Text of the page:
food
2.
Transformation of ATP in ADP represents the generation and use of energy
stored in the ATP molecule
NH 2
N
N
O
HO
P
OH
O
O
P
O
O
OH
ATP
P
NH 2
generation of energy
N
N
O CH 2 O
H
H
OH
H
H
OH OH
N
N
+H2O
-H2O
accumulation of energy
HO
O
O
P O
P
OH
N
N
O CH 2 O
H
H
OH
H
H
OH OH
ADP
O
HO P OH
OH
H3PO4
POLYNUCLEOTIDES = NUCLEIC ACIDS
Are macromolecular substances result of the condensation of a great
number of mononucleotides (structural units)
They are:
– Polyribonucleotides
– Polydeoxyribonucleotides
Distinct characters:
NB:
Pentose:
Number of nucleotide monomers
Length of chain
Structure
= Ribonucleic acid (RNA)
= Deoxyribonucleic acid (DNA)
DNA
A, G, C, T
dR
DNA
DNA
double helix
RNA
>
>
A, G, C, U
R
RNA
(except some viruses)
1 chain
Due to the acidic character, nucleic acids are linked with basic proteins,
(histones and protamines) and neutal proteins forming
deoxyribo-nucleoproteins
ribonucleoprotein
STRUCTURE AND LEVELS OF ORGANIZATION
OF NUCLEIC ACIDS
PRIMARY STRUCTURE
DNA and RNA are linear polynucleotide chain made up of
mononucleotides linked by 3’,5’-phosphodiester bonds:
each pentose 3’-OH of one mononucleotide is linked
covalently to pentose 5’-OH of the neighboring
mononucleotide.
The chains have 2 ends:
5’ end with triphosphate and
3’ end with a free –OH
The chains are polar and directed 5’ 3’ or 3’  5’
(exception: the circular DNA and RNA of certain viruses
and bacteria).
STRUCTURE AND LEVELS OF ORGANIZATION
OF NUCLEIC ACIDS
PRIMARY STRUCTURE
The genetic text of DNA is composed of code triplets
or codons = linear sequences of three adjacent
nucleotides
The sites of DNA chain that contains information on
the primary structure of all types of RNA are
structural genes.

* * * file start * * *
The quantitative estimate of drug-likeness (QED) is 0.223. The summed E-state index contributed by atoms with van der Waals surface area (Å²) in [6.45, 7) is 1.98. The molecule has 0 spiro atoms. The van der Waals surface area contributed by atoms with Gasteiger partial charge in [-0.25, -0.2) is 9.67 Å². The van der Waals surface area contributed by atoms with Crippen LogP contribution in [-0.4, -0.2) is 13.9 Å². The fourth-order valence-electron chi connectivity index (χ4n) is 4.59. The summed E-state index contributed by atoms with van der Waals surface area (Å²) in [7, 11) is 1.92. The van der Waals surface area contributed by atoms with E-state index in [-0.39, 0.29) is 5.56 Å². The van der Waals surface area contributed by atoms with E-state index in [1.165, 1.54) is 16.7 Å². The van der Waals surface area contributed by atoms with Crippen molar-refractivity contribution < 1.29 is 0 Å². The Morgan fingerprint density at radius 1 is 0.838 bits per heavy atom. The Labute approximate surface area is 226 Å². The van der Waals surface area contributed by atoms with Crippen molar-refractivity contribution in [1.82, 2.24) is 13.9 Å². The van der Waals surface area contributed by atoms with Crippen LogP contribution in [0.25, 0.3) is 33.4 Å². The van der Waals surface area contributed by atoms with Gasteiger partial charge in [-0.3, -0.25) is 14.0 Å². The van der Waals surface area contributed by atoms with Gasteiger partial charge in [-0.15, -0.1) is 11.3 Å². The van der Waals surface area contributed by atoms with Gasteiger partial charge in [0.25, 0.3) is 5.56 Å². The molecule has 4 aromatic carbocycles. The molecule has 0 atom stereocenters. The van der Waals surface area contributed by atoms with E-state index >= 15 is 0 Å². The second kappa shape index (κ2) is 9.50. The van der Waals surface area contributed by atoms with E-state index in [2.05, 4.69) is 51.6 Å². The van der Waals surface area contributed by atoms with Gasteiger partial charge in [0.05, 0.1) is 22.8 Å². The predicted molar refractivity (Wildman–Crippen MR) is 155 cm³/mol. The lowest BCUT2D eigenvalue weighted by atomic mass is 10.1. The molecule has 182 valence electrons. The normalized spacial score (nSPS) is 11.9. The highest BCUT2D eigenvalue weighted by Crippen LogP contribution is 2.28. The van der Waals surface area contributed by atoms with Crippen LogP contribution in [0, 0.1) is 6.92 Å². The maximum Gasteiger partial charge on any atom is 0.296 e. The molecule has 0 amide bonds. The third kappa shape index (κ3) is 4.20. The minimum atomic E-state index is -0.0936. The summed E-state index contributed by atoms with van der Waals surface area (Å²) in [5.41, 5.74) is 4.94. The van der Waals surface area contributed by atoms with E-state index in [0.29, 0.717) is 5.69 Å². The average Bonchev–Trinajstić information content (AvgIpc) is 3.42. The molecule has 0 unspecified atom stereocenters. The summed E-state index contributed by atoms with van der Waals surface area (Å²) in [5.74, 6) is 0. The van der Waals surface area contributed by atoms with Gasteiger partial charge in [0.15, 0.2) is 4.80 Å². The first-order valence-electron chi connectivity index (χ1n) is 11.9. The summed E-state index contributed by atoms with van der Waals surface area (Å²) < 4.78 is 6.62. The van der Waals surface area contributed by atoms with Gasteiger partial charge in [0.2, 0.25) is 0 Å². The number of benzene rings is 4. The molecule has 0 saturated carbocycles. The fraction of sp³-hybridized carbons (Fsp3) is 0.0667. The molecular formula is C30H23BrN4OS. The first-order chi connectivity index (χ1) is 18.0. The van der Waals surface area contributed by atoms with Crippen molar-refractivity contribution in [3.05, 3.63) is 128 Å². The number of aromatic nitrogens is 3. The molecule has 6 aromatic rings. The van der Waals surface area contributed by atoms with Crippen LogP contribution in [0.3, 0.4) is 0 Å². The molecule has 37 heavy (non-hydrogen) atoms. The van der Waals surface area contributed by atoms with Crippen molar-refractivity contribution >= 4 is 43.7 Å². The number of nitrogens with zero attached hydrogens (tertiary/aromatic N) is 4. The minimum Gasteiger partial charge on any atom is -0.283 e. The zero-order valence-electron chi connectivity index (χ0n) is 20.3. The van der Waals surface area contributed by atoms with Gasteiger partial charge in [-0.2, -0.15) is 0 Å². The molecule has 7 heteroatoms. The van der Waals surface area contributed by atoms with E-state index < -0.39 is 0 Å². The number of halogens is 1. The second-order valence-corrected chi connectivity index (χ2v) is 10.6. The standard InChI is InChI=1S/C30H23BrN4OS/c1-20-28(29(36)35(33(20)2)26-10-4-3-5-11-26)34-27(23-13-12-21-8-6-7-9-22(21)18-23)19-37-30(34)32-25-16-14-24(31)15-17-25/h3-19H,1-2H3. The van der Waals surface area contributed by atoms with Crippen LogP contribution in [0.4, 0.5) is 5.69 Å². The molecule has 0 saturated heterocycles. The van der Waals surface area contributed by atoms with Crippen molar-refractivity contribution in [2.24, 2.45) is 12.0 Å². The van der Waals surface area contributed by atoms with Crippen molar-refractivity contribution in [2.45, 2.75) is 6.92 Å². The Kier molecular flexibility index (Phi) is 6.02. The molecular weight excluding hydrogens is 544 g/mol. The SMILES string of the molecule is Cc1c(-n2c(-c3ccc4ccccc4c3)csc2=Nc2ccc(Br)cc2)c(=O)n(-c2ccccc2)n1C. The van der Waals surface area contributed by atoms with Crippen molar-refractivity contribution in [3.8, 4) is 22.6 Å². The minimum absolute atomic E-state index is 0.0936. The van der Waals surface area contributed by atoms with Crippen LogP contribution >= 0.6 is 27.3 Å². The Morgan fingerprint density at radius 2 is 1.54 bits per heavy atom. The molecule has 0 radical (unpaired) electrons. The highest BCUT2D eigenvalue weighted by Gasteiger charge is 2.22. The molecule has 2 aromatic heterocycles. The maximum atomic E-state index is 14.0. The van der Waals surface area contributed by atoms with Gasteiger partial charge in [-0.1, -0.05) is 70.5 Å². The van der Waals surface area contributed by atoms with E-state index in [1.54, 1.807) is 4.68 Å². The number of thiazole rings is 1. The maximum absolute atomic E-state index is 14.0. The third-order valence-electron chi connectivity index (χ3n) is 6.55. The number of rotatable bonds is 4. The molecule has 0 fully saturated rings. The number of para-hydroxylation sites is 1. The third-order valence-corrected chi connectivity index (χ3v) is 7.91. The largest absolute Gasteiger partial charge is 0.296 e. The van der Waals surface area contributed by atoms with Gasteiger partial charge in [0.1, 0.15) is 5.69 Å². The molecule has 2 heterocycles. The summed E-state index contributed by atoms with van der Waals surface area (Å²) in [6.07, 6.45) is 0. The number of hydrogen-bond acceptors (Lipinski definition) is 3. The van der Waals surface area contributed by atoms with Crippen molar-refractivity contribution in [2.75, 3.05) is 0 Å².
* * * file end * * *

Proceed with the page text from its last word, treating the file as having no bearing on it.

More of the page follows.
The order of nucleotides in RNA is the same as that in
the DNA region that is replicated (copied) with the
distinction that RNA consists of ribonucleotides that
contain U instead of T
NH 2
NH 2
N
N
O
5'
HO
N
N
N
O
N
N
N
5'
HO
P
O CH 2 O
H 3'
H
OH
O
H
H
O
H
HN
O
3’.5’-phosphodiester
P H2N
N
HO
bond
P
O
OH
N
G
3’.5’-phosphodiester bond
N
O
HO
CH 2 O
H 3'
H
O
H
H
O
OH
HN
P
H2N
5'
CH 2
H
O
O
H 3'
H
O
H
NH 2
H
N
A
O
3’.5’-phosphodiester bond
N
N
5'
O
N
P
O
HO
H
C
3’.5’-phosphodiester bond
N
CH 2
H
H
OH
P
O
H
H
CH 3
HN
P
HO
O
N
CH 2
H
Primary structure of DNA
O
CH 2
H
3’.5’-phosphodiester bond
O
H
O
H
OH
H3'
H
O
H
O
HN
O
P
O
N
5'
O
O
N
H 3'
HO
5'
O
T
N
5'
O
O
3’.5’-phosphodiester bond
O
O
H
NH 2
H
O
O
H 3'
O
H 3'
HO
5'
O
CH 2
H
CH 2
H
Primary structure of RNA
O
H3'
H
O
H
OH
SECONDARY STRUCTURE
In 1953 Watson and
Crick proposed a
double-helix model for
the DNA secondary
structure
The chains are directed
antiparallelly (one chain
runs in 5’ 3’ direction
and the second 3’  5’
direction)
The pentose phosphate
moieties are directed
outwards
The bases protrude into
the interior of the helix
Formed by specific pairing of a base of one polynucleotide
chain with a base of the other chain. The correspondence of